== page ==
19/09/2018 – News / Energy / Electricity / Nuclear Power / IAEA / Global
New projections indicate shrinking future role for nuclear power
Nuclear power’s electricity generating capacity is set to shrink in the coming decades, as ageing reactors are retired and the industry struggles with reduced competitiveness, according to a new IAEA report. The declining trend may set back global efforts to mitigate climate change, IAEA Director General Yukiya Amano said.
The 38th edition of ‘Energy, Electricity and Nuclear Power Estimates for the Period up to 2050’, published this week, provides detailed global trends in nuclear power by region. Its projections for nuclear electricity generating capacity are presented as low and high estimates, reflecting different driving factors that have an impact on the worldwide deployment of the energy source.
Overall, the new projections suggest that nuclear power may struggle to maintain its current place in the world’s energy mix. In the low case to 2030, the projections show nuclear electricity generating capacity falling by more than 10 per cent from a net installed capacity of 392 gigawatts (electrical) (GW(e)) at the end of 2017. In the high case, generating capacity increases 30 per cent to 511 GW(e) – a drop of 45 GW(e) from last year’s projection. Longer term, generating capacity declines to 2040 in the low case before rebounding to 2030 levels by mid-century, when nuclear is seen providing 2.8 per cent of global generating capacity (compared with 5.7 per cent) today.
“The declining trend in our low projection for installed capacity up to 2050 suggests that, without significant progress on using the full potential of nuclear power, it will be difficult for the world to secure sufficient energy to achieve sustainable development and to mitigate climate change,” said Mr Amano.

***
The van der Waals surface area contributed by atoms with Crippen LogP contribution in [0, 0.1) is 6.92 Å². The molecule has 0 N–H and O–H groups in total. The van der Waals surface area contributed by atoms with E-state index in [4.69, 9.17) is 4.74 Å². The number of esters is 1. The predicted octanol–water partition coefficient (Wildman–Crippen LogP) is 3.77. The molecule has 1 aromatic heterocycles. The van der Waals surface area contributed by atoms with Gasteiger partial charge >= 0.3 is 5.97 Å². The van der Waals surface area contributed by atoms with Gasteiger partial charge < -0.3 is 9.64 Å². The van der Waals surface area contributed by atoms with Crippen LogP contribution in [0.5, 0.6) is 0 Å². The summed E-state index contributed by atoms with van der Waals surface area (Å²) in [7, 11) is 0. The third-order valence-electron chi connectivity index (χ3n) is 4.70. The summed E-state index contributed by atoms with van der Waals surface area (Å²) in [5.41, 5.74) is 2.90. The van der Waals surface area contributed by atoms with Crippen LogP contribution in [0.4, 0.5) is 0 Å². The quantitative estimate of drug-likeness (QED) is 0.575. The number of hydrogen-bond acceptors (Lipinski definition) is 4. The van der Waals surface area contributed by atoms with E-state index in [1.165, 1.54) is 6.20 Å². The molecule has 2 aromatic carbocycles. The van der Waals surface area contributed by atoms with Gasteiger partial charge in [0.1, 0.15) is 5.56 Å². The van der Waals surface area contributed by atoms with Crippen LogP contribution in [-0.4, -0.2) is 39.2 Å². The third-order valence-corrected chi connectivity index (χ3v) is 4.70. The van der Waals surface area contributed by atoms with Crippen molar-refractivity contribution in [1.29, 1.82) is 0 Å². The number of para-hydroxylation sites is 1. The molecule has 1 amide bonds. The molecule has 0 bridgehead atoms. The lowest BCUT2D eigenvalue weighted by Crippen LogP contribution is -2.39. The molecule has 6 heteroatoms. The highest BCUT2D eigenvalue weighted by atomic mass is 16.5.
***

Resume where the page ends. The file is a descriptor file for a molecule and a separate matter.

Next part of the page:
Retiring reactors and policy changes
The wide range in the projections is also due to the considerable number of reactors scheduled to be retired around 2030 and beyond – particularly in North America and Europe, and whether they will be replaced by new nuclear capacity.
Nuclear power produced about 10 per cent of the world’s electricity in 2017, accounting for about one-third of total low-carbon electricity. As of today, the world’s 455 operating nuclear power reactors have a record level of 399.8 GW(e) total net installed capacity.
Over the short term, the low price of natural gas, the impact of renewable energy sources on electricity prices, and national nuclear policies in several countries following the accident at Japan’s Fukushima Daiichi Nuclear Power Plant in 2011 are expected to continue weighing on nuclear power’s growth prospects, according to the report. In addition, the nuclear power industry faces increased construction times and costs due to heightened safety requirements, and challenges in deploying advanced technologies, alongside other factors.
Still, interest in nuclear power remains strong in the developing world, particularly in Asia where countries such as China and India need huge amounts of electricity and also want to reduce greenhouse gas emissions. Commitments agreed to at the 21st session of the United Nations Climate Change Conference (COP21) could also produce a positive impact on nuclear energy development in the future, according to the publication.
Regional trends in nuclear energy
In Northern America, nuclear electricity capacity could decrease by almost one-third in 2030 in the low case, or maintain output near 2017 levels in the high case.
In Latin America and the Caribbean, nuclear electricity generating capacity is projected to increase in both low and high cases – although its role will nonetheless remain small in the coming decades.
In Northern, Western and Southern Europe, several countries have announced a gradual phase-out of nuclear power. Resultantly, generating capacity is projected to fall by as much as 30 per cent or slightly increase (in the high case scenario) by 2030.
However, in Eastern Europe, generating capacity is projected to maintain current levels or expand by 30 per cent in the next two decades.
In the low case, generating capacity across the African continent is projected to remain at current low levels, with the possibility of greater expansion by 2050.
In Asia, generating capacity is expected to grow in both the low and high cases – and to increase significantly in the case of Central, Eastern and Western Asia.
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